This dataset shows countries with highest installed power capacity.
- US EIA Historical Statistics for 1980-2009
U.S. Energy Information Administration, International Energy Statistics, Go to EIA database, data accessed 20 December 2012.
Generator capacity represents the maximum output, commonly expressed in megawatts, that generating equipment can supply to system load, adjusted for ambient conditions.
Capacity Resources: Utility and Independent Power Producers owned generating capacity that is existing or in various stages of planning or construction, less inoperable capacity, plus planned capacity purchases from other resources, less planned capacity sales.
Capacity data consist of both utility and nonutility sources.
Nuclear electricity is the electricity generated by the use of the thermal energy released from the fission of nuclear fuel in a reactor.
Renewable energy represents the energy resources that are naturally replenishing but flow-limited. They are virtually inexhaustible in duration but limited in the amount of energy that is available per unit of time. Renewable energy resources include: hydro (conventional hydroelectric power), geothermal, solar, tidal action, ocean thermal, wave action, wind and biomass.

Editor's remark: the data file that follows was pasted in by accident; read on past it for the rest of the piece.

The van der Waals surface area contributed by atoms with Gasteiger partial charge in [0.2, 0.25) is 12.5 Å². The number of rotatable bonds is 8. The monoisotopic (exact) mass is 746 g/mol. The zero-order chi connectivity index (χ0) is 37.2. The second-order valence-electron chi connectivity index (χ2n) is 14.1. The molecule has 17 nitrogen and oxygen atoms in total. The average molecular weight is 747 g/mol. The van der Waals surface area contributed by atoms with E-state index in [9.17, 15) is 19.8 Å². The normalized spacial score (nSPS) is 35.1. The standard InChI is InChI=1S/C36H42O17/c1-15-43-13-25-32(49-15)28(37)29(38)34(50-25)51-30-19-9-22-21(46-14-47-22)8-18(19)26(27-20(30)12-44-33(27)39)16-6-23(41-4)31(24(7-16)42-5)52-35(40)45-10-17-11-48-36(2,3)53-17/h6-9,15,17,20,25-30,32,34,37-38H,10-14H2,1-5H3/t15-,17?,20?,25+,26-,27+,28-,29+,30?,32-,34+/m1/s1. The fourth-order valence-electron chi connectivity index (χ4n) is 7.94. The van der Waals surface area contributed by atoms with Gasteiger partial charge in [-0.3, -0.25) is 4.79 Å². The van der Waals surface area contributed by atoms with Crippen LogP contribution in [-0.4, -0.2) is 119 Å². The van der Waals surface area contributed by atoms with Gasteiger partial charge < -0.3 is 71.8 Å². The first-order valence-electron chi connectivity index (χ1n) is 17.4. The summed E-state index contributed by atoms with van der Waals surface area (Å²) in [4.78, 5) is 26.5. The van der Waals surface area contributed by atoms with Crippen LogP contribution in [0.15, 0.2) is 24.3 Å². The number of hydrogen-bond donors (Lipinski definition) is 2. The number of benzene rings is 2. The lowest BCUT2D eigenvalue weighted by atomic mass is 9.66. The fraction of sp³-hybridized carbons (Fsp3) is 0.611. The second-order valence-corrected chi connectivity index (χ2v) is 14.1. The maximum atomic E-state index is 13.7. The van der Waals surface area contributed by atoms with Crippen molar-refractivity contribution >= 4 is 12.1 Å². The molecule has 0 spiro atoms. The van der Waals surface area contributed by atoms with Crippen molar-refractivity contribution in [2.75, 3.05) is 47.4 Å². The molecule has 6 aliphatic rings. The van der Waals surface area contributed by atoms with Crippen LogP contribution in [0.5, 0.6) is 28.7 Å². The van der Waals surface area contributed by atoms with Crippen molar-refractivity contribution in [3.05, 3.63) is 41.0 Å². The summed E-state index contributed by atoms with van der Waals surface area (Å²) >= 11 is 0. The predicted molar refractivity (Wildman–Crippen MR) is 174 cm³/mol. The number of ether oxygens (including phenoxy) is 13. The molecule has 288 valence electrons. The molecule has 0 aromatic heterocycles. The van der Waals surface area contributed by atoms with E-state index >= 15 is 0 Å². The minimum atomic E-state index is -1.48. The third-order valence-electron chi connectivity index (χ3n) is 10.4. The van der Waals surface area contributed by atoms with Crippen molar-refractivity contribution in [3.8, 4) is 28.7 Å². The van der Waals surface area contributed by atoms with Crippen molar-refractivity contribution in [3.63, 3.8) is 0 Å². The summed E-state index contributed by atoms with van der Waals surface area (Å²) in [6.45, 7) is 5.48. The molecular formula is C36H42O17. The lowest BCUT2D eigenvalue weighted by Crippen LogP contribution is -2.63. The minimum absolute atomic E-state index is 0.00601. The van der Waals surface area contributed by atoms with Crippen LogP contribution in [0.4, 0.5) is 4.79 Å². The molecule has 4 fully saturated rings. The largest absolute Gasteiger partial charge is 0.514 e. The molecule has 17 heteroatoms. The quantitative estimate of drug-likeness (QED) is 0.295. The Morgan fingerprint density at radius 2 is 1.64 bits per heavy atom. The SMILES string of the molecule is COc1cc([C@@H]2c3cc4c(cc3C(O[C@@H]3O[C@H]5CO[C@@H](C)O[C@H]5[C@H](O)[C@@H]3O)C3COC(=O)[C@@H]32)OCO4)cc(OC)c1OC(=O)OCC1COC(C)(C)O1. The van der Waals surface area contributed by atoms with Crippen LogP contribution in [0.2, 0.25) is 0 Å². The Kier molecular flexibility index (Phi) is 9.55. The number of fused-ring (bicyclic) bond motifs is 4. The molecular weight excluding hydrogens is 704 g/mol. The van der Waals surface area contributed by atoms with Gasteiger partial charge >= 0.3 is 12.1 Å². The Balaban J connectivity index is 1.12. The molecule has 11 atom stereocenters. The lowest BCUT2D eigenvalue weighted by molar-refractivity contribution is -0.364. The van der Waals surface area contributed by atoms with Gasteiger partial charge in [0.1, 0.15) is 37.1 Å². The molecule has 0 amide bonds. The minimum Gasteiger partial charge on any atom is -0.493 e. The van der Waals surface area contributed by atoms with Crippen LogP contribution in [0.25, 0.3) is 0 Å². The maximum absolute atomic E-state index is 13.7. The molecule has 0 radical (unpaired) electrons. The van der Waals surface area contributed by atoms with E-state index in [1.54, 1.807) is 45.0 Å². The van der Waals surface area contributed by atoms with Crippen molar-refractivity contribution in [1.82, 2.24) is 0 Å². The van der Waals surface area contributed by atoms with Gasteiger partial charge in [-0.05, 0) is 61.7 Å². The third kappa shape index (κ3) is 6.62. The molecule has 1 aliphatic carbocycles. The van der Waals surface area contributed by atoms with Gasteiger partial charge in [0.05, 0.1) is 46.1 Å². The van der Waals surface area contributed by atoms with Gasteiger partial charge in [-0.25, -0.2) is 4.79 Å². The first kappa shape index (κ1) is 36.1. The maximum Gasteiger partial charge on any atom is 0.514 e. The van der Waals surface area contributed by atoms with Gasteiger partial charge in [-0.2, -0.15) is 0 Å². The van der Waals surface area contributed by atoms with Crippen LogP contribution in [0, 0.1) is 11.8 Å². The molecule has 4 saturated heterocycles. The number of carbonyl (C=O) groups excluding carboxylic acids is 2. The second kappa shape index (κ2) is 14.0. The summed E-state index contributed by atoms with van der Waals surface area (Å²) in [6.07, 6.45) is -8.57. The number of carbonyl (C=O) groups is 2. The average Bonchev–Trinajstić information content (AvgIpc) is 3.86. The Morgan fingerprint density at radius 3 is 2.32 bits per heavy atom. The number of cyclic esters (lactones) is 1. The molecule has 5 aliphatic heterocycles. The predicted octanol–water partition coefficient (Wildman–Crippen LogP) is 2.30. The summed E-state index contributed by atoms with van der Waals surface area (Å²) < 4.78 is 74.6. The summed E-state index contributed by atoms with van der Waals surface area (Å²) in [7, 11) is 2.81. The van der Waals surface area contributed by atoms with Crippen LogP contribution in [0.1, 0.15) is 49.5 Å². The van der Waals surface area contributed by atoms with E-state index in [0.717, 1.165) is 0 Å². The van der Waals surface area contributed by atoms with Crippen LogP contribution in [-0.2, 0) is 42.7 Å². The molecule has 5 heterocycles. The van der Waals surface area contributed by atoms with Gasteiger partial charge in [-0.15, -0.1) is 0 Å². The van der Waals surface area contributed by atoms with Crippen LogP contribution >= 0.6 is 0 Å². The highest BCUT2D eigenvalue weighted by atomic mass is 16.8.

Conventional thermal electricity represents the electricity generated by an electric power plant using coal, petroleum, or gas as its source of energy.
Hydroelectric pumped storage represents the hydroelectricity that is generated during peak loads by using water previously pumped into an elevated storage reservoir during off-peak periods when excess generating capacity is available to do so. When additional generating capacity is needed, the water can be released from the reservoir through a conduit to turbine generators located in a power plant at a lower level. In the hydroelectric pumped storage calculation, we consider the pumped storage facility production minus the energy used for pumping.
Hydroelectricity represents the electricity generated by an electric power plant whose turbines are driven by falling water. It includes electric utility and industrial generation of hydroelectricity, unless otherwise specified. Generation is reported on a net basis, i. e., on the amount of electric energy generated after the electric energy consumed by station auxil¬iaries and the losses in the transformers that are considered integral parts of the station are deducted.
Hydroelectric capacity excludes hydroelectric pumped storage capacity, where separately reported.
Biomass represents the renewable energy resource constituted by the organic nonfossil material of biological origin. Biomass is wood and waste.
Electricity is a secondary energy source, because it comes from the conversion of primary energy sources, such as coal, nuclear or solar energy.